Be approachable: This means letting people know you are available and there for them should they need you. It doesn’t have to mean going the extra mile all the time, it simply means people are aware you are someone they can count on or someone they can rely on when they have a need. Everyone needs help and assistance at some point so it’s always a good feeling to know there‘s someone there. 1 Peter 4:9 sums it up as “Cheerfully share your home with those who need a meal or a place to stay”.
Be Realistic: The bible warns that offences are a normal part of life and will surely come. When we are realistic about the strengths and weaknesses of others, it will be easier to understand them and relate with them. A wise quote says “don’t blame people for letting you down, blame yourself for expecting too much from them.”
Be Content: Counting other people’s blessings instead of your own eventually leads to bitterness, envy, jealousy and an inferiority complex. People who display these negative emotions are usually unhappy with the tendency to be insecure and threatened by the success of others. Proverbs 14:30 warns that “A heart at peace gives life to the body, but envy rots the bones”. These toxic emotions cause decay of the body, soul and spirit. Contentment however is the ability to be glad concerning where you are, to be appreciative of where you have come from and to be thankful of where you are going.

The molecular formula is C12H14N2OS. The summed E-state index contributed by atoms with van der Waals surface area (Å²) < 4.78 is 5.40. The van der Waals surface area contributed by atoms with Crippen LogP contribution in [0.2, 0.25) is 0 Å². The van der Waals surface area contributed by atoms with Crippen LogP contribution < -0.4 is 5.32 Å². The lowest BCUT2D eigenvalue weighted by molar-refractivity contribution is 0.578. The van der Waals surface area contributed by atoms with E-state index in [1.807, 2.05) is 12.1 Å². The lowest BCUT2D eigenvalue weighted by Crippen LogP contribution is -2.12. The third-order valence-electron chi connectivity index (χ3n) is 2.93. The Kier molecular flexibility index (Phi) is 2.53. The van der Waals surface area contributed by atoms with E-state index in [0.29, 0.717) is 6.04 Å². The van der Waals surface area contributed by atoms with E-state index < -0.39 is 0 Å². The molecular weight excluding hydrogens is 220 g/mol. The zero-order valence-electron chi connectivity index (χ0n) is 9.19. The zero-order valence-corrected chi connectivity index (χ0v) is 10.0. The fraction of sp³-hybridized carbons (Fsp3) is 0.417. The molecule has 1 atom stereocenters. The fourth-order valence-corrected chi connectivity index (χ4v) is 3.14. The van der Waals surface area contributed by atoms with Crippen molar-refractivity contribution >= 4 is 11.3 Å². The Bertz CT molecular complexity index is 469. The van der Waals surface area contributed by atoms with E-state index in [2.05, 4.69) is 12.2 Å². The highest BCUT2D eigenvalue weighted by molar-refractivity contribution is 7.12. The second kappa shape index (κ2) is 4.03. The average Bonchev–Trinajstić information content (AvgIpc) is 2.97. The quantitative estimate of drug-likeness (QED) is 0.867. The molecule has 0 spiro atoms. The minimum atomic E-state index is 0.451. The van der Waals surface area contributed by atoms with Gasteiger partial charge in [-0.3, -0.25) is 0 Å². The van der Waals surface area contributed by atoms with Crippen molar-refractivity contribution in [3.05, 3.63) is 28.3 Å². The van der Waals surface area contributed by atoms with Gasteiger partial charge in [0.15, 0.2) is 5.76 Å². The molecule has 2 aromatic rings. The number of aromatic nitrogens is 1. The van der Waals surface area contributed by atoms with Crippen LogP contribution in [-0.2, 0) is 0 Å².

Be filled with the Holy Spirit: Filling yourself with the Holy Spirit manifests outwardly as flowing rivers of living water. Ephesians 5: 18-19 says “Do not get drunk on wine, which leads to debauchery. Instead, be filled with the Spirit, speaking to one another with psalms, hymns, and songs from the Spirit. Sing and make music from your heart to the Lord, always giving thanks to God the Father for everything, in the name of our Lord Jesus Christ”. The indwelling of the Holy Spirit brings depth into the life of a believer and equips the believer to worship God in spirit and in truth. When you are filled with the Holy Spirit, you experience joy in deep measure and manifestations of the fruit of the spirit.
Be ready to address your personal shortcomings: Refrain from giving excuses, reasons and defending yourself. Acknowledge and accept that certain aspects of your attitude, behaviour and character need to change. We cannot demand love from others, but we can work on ourselves. Its time to put an end to the pity party and give up the “I’m a victim” mentality. Galatians 5:24 says “Those who belong to Christ Jesus crucify the sinful nature with its passions and desires.” The only thing that is constant in life is change so it is wise not to resist change. Change does not happen immediately however, it is a gradual continuing process which results in a glorious transformation.
Apostle Paul describes love as the most excellent way. There are depths and heights to love and only God can show us how deep love is. Instead of lamenting that no one loves you, draw wisdom from this wise quote “your task is not to seek for love, but merely to seek and find the barriers within yourself that you have built against it”.